I got off my lazy butt and snapped a few pictures of my mostly completed bridal bouquet, and one of the in-progress bridesmaid's bouquets. In total, one of these pomander bouquets takes about eight hours, though my bridal version took a bit longer because I spent more time placing the ribbons since there were more colors.
At some point I'll drill or carve a place for a dowel rod that I may add some foam to for comfort, then wrap in ribbon.
A thread on Weddingbee struck my interest today. A bride was asking other members how they knew that a vendor was right for them. It got me thinking because Dr. Light and I were very satisfied with not only how quickly we chose our vendors, but we have lots of faith that the ones we chose would do right by us.
In the Great Search for Vendors 2010, our vendor visits went as follows:
Maybe that would be akin to crazy for some people, but we did spend a lot of time researching prices, menus, and reputation before we made physical appointments.
Beyond that, however, one big thing about all our vendors stood out to me: trust. Every single vendor we selected gave us an ample amount of time to sit down and talk with the owner or main proprietor, and they shared a lot about their business with us. I find that people who are willing to give you their time, even when possibly not being paid, are much better business-people. They know that side stuff comes up.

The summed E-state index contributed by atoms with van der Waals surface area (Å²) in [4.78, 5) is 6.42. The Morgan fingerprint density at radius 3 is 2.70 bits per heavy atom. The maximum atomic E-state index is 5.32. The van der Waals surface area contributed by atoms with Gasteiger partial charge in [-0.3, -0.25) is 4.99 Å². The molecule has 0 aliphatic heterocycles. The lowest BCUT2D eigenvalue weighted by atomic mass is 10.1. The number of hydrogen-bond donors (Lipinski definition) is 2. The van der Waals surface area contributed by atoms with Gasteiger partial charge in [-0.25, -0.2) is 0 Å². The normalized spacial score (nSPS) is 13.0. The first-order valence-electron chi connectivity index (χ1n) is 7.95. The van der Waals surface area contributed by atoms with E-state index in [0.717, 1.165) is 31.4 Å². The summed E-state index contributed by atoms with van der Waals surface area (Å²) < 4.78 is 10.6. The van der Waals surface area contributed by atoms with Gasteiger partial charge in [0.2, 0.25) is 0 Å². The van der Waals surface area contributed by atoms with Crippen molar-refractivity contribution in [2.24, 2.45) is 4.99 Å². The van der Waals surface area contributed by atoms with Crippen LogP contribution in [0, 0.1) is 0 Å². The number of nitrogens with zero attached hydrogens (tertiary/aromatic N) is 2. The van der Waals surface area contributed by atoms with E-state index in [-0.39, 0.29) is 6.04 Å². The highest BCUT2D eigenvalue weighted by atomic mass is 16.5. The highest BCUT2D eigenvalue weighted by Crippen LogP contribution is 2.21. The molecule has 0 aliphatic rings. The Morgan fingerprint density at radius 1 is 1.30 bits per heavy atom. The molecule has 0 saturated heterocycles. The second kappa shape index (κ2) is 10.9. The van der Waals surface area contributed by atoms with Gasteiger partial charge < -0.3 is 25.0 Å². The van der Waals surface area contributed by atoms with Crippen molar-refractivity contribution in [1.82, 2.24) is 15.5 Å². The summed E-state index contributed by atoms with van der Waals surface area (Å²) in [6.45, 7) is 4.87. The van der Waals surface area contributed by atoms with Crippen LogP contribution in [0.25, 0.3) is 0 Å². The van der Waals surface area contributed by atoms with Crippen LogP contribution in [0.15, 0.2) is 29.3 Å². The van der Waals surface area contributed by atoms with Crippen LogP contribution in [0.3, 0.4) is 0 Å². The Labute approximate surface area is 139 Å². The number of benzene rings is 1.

What turned me off to the two vendors we saw but didn't select?
The first, the barn at the Denver Botanic Gardens at Chatfield. I made a viewing appointment with someone's assistant, and then found out when we got there that she had never been informed of our meeting. Luckily, she was on premises and gave us a tour anyway, but I was unhappy with the disorganization and the fact that a simple schedule could not be communicated, especially over something that was this important.
The mix-up made me afraid that other important items would not be communicated among the staff later, and I think ultimately was part of why we did not choose the venue.
The second venue was Das Meyer Bakery. I have no trust issue with them - I just liked Cake Crumbs better. :) Das Meyer's style seemed a bit more old-fashioned. Less color, less fun. But their cake WAS delicious!
As for the vendors we DID choose, here is their breakdown.
1. Venue - Meadows at Marshdale. Not only was our tour guide friendly and more than willing to show us the whole venue, their selection of linens, and to shoot the sh!t with us for a very long time, but he seemed really open to our wacky wedding plans. He definitely was interested in our business and viewed us more than an interaction. Heck, he showed us more of the property (they have several venues on the property) just because he was proud of it. He really helped make the experience for us.
2. Cake - Cake Crumbs Bakery. Both owners (husband and wife) made time to come see us. They were excited about our cake and were already talking about ideas for the design.
3. Caterer - The Food Guy. We had someone assigned to us as we first got there, but the owner kept wandering in and talking to us about options. It was fun to have him cruise around - you could really tell he liked being with customers the most! Plus, their willingness to build a menu for the event was really exciting and unique.